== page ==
As indicated in yesterday’s post, Paper Outlasts Digital, my paper documents are outlasting my digital files. Before continuing my scanning project, I wanted to see if I should switch how I’m storing my scanned images.
After a quick Google search for ‘file formats that last’, I found some advice from what I would consider to be ‘experts’
First, I found a post by the National Archives and Records Administration regarding Digital File Types. From this article, I learned that NARA’s Photographic Imaging, Microfilm and Textual Preservation Lab uses the TIFF format for master preservation and reproduction. Thankfully, that is the format I’m using to scan the majority of my paper. When it comes to sharing files, the JPG format is also used.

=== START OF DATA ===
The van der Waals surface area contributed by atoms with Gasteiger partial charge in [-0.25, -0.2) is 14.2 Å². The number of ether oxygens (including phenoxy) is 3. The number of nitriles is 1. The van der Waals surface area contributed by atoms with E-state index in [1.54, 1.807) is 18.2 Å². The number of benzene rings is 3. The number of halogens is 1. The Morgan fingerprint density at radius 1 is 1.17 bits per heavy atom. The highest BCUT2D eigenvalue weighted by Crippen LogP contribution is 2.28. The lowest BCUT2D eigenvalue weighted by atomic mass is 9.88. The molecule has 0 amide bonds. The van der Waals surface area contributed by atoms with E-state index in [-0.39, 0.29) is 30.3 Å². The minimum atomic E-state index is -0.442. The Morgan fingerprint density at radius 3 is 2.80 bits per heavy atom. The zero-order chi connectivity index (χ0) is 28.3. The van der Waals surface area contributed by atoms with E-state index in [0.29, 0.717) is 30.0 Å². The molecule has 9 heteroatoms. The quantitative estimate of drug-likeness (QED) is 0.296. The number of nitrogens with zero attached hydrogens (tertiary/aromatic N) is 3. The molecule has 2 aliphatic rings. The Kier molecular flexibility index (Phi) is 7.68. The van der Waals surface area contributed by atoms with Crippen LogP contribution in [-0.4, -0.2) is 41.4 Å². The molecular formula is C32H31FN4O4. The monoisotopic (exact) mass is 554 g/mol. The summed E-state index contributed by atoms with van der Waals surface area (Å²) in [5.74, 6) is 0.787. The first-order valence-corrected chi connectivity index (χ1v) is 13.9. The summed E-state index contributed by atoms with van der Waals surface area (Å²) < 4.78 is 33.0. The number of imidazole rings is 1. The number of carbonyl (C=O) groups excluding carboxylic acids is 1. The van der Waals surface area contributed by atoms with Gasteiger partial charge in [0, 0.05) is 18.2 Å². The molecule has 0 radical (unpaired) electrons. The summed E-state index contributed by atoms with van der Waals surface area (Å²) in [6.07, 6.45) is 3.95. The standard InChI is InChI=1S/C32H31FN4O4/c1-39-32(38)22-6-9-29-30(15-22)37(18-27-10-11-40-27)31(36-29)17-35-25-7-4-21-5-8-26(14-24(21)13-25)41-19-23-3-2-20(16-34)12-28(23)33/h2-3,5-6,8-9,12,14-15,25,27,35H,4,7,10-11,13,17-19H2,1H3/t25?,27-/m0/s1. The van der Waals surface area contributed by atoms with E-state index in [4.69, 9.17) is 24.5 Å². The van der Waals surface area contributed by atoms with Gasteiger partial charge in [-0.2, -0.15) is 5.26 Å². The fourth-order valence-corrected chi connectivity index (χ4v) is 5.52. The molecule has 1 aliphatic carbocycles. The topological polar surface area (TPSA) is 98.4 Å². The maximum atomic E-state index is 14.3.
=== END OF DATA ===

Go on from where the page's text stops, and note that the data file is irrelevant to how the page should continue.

However, I may have to re-think how I’m scanning multi-page documents. I’ve been using the PDF format. According to the article, the Photographic Imaging, Microfilm and Textual Preservation Lab are using the PDF format for distribution purposes only. Thus, my practice of using PDF to store what I would call ‘master’ files may need to be changed.
Secondly from the PC World article, “How to Archive Files so They’ll Stay around for Years” by Lincoln Spector, comes the advice
“And just to be safe, if it’s possible, save the same files in more than one format. Save and store documents in .docx, .doc, .pdf, and .html. For photos, go with .jpg and .png. For music, .mp3 and .wav.”